Personal Technology Trumps the Paris Climate Accord

Jun 1, 2017

President Trump announced he is withdrawing the United States from the Paris Climate Agreement today. Here are a few thoughts about the decision and what it means.

  • The Paris agreement is more symbolism than solution. Even the supporters of the Paris agreement admit this, with one center-left advocate saying, “The US should stay in the Paris Agreement for political and symbolic reasons. However, it will have little substantive impact on emissions.” Far-left environmental writer David Roberts argued, without irony, “Paris is voluntary. There is no substantive reason to pull out.” If it is voluntary, however, there is no substantive reason to stay in since the targets can be changed voluntarily.
  • Political approaches to environmental issues aren’t durable. According to Gallup, climate change is the most divisive policy in America today. Expecting durable and reliable solutions in such a political environment is irrational. President Obama saw his cap-and-trade proposal killed by Senate Democrats. Governor Inslee’s cap-and-trade system was killed by House Democrats. Roger Pielke’s “Iron Law of Climate Policy,” states, “When policies on emissions reductions collide with policies focused on economic growth, economic growth will win out every time.” President Trump’s decision is more evidence of that law.
  • Personal technology is better for the environment and can’t be repealed. At the moment President Trump announced the withdrawal from the Paris Climate Agreement, my house was using exactly 468 watts and my garage freezer was on. I know this because, even sitting at work, I can check it using my iPhone. I have incentives to use this information to reduce my electrical use, saving money and reducing my carbon emissions. Unlike political agreements, politicians can’t withdraw from technology. Unlike failed policies, where politicians attempt to hide their failure, individuals learn from failure, changing their decisions so they save money or achieve the personal goals, like reducing carbon emissions. When individuals are given the power to help the environment, they are far more likely to demand real-world results than politicians.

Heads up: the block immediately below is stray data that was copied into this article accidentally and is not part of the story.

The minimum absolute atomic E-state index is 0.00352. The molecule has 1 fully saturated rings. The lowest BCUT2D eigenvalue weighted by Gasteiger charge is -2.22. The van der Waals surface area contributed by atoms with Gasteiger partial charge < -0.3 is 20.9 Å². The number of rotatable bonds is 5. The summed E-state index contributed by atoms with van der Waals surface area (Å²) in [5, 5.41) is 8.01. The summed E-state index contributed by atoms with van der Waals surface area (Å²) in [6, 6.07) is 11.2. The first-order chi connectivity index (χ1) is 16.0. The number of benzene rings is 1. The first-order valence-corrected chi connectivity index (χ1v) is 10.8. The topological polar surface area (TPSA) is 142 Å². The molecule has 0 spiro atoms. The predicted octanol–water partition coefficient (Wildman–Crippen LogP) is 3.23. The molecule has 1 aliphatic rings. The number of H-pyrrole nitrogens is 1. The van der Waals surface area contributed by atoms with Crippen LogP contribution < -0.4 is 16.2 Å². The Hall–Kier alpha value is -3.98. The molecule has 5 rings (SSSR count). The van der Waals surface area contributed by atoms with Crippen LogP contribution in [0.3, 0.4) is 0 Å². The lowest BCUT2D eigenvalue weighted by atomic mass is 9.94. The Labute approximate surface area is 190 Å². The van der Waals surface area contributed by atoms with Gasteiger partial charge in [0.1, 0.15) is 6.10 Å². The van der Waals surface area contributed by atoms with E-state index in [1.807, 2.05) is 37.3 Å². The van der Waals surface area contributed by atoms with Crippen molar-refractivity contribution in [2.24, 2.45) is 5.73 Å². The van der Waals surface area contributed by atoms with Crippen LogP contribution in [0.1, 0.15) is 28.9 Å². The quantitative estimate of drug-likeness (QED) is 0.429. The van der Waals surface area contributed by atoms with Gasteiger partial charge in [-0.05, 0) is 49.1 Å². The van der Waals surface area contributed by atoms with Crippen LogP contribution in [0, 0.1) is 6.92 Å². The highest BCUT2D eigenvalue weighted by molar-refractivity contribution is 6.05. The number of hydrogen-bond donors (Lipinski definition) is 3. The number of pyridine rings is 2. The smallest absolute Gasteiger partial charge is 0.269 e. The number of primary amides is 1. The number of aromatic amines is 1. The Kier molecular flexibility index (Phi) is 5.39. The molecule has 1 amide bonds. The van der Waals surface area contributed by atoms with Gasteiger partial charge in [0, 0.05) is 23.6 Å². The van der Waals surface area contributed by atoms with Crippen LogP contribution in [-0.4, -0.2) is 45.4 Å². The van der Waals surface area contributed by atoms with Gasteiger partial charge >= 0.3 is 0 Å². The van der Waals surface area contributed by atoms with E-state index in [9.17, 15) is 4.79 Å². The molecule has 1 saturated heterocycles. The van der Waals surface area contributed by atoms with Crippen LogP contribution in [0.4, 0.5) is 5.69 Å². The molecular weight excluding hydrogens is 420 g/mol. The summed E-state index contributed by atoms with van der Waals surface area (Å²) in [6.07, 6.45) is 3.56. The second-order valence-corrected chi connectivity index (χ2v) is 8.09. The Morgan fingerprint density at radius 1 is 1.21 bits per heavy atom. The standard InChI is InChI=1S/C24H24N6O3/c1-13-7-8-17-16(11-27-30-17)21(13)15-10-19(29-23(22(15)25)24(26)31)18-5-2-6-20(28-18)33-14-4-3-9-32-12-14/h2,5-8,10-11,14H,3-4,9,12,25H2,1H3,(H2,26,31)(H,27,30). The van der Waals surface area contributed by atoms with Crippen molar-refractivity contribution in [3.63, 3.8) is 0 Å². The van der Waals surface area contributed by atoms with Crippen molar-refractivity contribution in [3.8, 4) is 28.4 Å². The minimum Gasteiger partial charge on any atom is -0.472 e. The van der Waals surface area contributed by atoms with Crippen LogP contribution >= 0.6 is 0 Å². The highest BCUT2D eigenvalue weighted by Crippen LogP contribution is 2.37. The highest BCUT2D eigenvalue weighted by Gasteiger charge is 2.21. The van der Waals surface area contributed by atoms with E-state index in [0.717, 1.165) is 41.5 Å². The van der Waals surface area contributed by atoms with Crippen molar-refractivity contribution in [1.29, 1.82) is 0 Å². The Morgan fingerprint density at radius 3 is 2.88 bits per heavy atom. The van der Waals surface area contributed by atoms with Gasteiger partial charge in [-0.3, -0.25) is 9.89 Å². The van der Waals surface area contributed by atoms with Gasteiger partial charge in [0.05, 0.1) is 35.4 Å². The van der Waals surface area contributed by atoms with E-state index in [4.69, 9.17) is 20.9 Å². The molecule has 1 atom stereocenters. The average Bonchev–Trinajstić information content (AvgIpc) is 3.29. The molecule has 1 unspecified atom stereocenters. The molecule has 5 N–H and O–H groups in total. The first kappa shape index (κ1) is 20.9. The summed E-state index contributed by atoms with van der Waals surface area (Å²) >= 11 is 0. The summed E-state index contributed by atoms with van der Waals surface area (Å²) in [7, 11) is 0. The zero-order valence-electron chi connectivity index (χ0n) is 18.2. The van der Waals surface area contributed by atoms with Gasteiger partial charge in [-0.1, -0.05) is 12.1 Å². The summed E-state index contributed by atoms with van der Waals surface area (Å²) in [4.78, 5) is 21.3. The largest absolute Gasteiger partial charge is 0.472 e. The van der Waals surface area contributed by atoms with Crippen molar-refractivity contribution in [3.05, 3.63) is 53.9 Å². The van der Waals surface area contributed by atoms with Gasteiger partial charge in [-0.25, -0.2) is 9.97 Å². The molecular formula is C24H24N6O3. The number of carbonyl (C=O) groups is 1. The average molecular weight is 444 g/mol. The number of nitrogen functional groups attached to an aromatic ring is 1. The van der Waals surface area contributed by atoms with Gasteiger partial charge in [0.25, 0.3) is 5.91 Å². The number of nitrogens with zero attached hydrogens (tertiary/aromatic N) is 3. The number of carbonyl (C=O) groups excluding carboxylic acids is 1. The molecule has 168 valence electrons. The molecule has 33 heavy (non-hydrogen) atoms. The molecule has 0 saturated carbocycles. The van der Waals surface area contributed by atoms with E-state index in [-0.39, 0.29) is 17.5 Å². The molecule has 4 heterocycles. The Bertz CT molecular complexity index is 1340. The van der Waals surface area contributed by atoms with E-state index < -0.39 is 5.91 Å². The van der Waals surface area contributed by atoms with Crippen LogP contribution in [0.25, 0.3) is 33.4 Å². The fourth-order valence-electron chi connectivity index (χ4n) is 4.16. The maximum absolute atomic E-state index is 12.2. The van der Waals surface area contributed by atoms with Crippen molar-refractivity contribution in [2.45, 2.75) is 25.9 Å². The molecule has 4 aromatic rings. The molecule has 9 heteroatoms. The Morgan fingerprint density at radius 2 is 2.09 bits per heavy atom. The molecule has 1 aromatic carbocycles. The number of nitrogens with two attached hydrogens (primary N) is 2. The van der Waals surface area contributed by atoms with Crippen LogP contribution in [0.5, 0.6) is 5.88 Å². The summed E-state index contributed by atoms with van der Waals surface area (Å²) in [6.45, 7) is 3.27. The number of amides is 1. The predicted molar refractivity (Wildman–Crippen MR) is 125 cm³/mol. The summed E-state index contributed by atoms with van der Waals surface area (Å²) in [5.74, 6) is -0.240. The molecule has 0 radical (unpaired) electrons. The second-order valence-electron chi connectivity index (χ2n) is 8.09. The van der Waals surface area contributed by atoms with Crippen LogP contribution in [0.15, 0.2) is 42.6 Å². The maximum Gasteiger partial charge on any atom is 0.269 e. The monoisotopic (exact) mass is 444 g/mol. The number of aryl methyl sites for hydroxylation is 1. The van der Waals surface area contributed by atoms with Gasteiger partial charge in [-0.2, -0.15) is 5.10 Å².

The President says he will negotiate a new and better deal on climate policy. This puts the environmental left in the position of either continuing to trust political agreements and casting their lot with President Trump, or recognizing they should look for alternatives to politics to help the environment.

Beyond the particulars of the Paris agreement, the decision demonstrates that a free-market approach, which emphasizes personal incentives and technological progress, is the only reliable and consistent path to being good stewards of the natural resources that are an important part of the American ethic and lifestyle.

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